Before moving forward with long-term career planning, we need to consider what to think about right now. And act accordingly. For many of us, COVID-19 continues to have a dramatic effect on our job status. As we know, 26 million Americans filed for unemployment wages during just the last month.
High levels of anxiety may not diminish very soon. Why? Because of uncertainty, we may have at least three worries moving forward: (1) Protecting our health and that of our loved ones. (2) Generating sufficient income to address our short-run needs. (3) Maximizing our long-term career potential and earnings to be able to return to normalcy, however that will be defined.
You might find yourself in one of this wide range of situations. From best case to worst case. [Note: Even this detailed list is not exhaustive.]:
- Currently in same job and location as pre-COVID — same pay and benefits.
- Currently in same job, but working remotely as pre-COVID — same pay and benefits.
- While currently in same job as pre-COVID — notified that pay and benefits will be reduced soon. Hopes of returning to full pay and benefits after COVID-19 effects dissipate.
- While currently in same job as pre-COVID — pay and/r benefits have been reduced with uncertainty as to how long. Hopes of returning to full pay and benefits after COVID-19 effects dissipate.
- Job changed to part-time status — large impact on pay, possibly no benefits. Hopes of returning to full-time job after COVID-19 effects dissipate.
- Not working, furloughed by company — dependent on unemployment wages, questionable benefits. Hopes of returning after COVID-19 effects dissipate.
- Formerly a contract (hourly) employee or consultant for a firm — dependent on unemployment wages, questionable benefits. Hopes of returning after COVID-19 effects dissipate.
- Terminated from job, regardless of prior status — no wages or benefits. Must return to the job market with plenty of competitors and questionable permanent, long-term job openings.
If Working: What to Think About Right Now
The biggest opportunity for those in this category is to make yourself as indispensable as possible to your employer. Work extra hours. Take on tasks beyond your usual job activities. Help to plan how your firm will return to full strength in a short time. Be sure your boss is aware of your full value. Make it virtually impossible for your firm to carry on without YOU.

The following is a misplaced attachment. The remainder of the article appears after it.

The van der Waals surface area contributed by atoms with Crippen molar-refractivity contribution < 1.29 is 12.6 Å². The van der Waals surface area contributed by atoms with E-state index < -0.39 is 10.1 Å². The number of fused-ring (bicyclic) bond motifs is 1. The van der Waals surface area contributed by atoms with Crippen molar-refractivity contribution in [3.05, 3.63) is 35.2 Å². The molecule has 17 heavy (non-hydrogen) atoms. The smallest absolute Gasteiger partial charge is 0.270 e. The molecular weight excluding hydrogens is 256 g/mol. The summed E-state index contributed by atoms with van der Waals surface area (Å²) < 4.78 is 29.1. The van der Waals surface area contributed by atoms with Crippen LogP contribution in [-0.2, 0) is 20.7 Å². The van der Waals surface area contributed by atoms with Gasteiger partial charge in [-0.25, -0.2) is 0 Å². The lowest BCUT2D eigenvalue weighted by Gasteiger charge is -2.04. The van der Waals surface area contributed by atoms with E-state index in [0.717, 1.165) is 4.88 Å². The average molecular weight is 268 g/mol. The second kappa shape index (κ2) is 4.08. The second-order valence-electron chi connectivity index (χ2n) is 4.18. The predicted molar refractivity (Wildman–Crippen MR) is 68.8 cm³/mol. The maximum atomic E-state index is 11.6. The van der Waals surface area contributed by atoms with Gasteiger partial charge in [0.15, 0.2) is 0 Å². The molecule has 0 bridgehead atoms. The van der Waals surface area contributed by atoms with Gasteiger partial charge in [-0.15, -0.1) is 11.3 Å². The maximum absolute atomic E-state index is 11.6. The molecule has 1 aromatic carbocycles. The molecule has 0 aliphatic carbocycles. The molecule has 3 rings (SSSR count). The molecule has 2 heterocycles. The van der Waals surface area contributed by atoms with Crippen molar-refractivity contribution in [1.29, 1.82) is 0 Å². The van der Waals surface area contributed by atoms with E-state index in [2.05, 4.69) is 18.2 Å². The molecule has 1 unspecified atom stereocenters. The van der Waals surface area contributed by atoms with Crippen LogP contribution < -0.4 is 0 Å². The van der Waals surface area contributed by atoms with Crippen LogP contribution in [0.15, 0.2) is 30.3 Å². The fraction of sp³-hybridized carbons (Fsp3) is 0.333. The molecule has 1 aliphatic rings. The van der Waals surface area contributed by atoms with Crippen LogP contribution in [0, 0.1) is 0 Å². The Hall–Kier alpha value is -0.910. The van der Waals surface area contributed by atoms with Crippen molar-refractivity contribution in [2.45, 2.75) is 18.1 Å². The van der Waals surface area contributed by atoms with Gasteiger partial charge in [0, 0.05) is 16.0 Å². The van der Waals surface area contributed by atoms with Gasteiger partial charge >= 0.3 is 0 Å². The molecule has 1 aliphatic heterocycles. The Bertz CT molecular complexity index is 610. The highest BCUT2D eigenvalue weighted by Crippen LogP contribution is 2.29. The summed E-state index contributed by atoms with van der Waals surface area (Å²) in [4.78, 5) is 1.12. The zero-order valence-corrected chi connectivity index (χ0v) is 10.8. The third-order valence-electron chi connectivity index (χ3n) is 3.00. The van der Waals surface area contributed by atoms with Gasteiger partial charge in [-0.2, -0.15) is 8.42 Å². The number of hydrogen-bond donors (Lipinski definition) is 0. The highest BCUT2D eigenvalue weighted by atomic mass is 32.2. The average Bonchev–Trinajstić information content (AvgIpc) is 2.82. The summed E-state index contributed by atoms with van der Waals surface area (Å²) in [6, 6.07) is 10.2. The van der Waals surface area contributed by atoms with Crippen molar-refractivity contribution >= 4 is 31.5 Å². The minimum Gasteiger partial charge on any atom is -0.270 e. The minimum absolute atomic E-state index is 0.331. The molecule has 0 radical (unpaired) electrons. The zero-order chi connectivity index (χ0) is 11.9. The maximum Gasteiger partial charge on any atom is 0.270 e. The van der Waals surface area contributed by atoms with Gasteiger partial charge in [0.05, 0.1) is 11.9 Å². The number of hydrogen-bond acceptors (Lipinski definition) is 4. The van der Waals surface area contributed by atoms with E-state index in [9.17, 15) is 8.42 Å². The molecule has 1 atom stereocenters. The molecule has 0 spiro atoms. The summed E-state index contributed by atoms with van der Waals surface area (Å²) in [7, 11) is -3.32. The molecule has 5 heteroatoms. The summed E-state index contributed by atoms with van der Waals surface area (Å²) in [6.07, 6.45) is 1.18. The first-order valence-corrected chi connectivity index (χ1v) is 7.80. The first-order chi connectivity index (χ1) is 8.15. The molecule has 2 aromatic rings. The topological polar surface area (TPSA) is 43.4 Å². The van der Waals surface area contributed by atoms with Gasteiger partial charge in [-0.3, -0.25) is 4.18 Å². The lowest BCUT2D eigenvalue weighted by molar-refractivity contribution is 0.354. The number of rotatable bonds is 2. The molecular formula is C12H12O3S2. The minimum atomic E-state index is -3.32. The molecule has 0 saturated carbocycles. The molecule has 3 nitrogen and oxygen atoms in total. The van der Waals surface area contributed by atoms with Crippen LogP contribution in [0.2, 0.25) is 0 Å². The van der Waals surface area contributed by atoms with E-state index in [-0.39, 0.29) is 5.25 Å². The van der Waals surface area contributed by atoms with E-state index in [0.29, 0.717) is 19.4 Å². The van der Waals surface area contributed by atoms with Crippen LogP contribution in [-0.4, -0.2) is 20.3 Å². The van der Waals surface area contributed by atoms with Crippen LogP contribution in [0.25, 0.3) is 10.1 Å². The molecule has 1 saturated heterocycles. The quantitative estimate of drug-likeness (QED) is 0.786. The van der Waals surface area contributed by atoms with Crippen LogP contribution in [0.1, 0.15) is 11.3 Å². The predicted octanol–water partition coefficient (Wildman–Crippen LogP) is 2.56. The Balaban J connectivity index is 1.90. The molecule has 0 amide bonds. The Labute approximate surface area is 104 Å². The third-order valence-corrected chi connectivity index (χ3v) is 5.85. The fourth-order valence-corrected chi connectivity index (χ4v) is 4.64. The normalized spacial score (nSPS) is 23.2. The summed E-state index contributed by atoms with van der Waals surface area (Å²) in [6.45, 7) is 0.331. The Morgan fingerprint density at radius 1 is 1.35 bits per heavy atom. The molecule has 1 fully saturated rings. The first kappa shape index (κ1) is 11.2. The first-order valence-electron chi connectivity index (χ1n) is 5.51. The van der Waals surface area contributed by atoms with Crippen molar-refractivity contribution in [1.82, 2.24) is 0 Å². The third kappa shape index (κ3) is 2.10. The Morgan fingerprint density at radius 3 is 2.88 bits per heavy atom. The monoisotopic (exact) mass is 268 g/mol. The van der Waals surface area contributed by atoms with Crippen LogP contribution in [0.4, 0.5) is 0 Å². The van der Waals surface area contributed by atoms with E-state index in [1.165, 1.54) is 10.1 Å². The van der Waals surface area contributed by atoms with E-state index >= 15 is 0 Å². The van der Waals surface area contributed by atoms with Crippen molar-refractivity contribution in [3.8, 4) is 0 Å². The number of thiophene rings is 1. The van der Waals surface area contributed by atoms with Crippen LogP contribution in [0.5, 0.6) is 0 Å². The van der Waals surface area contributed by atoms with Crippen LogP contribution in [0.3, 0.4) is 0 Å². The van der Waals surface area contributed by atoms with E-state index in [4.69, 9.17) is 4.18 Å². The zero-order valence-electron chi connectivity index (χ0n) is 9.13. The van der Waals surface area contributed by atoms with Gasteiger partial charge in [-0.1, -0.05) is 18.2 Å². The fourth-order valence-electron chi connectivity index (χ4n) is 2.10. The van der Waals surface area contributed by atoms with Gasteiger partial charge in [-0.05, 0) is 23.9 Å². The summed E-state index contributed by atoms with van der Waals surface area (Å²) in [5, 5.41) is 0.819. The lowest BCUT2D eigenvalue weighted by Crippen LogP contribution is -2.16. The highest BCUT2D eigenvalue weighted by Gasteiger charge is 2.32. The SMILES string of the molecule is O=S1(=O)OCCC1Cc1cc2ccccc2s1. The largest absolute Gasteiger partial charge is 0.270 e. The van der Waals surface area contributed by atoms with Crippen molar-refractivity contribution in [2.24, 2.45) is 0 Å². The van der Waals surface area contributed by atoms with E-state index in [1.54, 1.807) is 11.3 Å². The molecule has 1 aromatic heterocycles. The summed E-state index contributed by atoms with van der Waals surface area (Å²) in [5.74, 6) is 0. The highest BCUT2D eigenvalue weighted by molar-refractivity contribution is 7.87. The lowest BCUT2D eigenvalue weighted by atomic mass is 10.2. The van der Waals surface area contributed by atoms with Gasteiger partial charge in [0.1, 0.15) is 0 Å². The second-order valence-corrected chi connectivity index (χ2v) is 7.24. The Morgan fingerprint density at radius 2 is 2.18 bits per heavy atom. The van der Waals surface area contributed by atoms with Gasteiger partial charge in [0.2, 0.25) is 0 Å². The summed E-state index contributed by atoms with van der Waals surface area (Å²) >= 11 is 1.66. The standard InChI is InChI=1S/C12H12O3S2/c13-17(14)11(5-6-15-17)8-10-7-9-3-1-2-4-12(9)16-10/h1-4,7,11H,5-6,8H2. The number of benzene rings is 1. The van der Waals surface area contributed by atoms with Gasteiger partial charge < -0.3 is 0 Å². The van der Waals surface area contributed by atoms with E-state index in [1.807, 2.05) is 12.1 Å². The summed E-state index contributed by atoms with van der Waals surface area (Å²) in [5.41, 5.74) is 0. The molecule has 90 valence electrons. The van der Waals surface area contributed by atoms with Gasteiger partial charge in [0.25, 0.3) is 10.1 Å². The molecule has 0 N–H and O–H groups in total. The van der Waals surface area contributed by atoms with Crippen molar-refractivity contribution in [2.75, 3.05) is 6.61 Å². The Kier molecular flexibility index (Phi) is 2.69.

While focusing on the preceding, if you are working now, consider these three issues:
- Are you earning enough to maintain your household/family satisfactorily? With a “no” answer, look into the short-term, part-time jobs available for supply chain work, including delivery services.
- Will your employer decide to make changes adverse to you in the near future, should COVID-19 effects don’t end soon? With a “yes” answer, prepare yourself today for options to pursue.
- Will you have a career-fulfilling position with your company (industry) after the major COVID-19 effects end? With a “no” answer, you must get ready for a job search. Do not wait until later. Start now. For example, the number of pilots will be permanently reduced as the airlines shrink their offerings over the next couple of years.
Be sure to polish up your self-brand to reflect you today. Click the flowchart below to access our detailed coverage of each step. Even with limited time to prepare, you still have the ability to polish up your self-brand.
Not Working: What to Think About Right Now
In this scenario, as painful as it is, we need to set up a plan for getting ourselves back in the workforce with a satisfactory position. When you can stay in the same industry and/or job category, the transition might be easier and quicker than if you cannot. Regardless, fight off your lack of self-confidence and dig in to the job search NOW. Be realistic! And our process described in the flowchart becomes even more important.
Here’s an additional guide:
For this job search, you should determine whether the next job will be transitory or whether it will be career-fulfilling. Switching careers often means starting at a dramatically lower rank and compensation level than before until you acquire additional skills and/or further education/credentials. Try not to get down as you pursue this plan of action. Then, do everything you can to get back your rank and compensation within three to five years.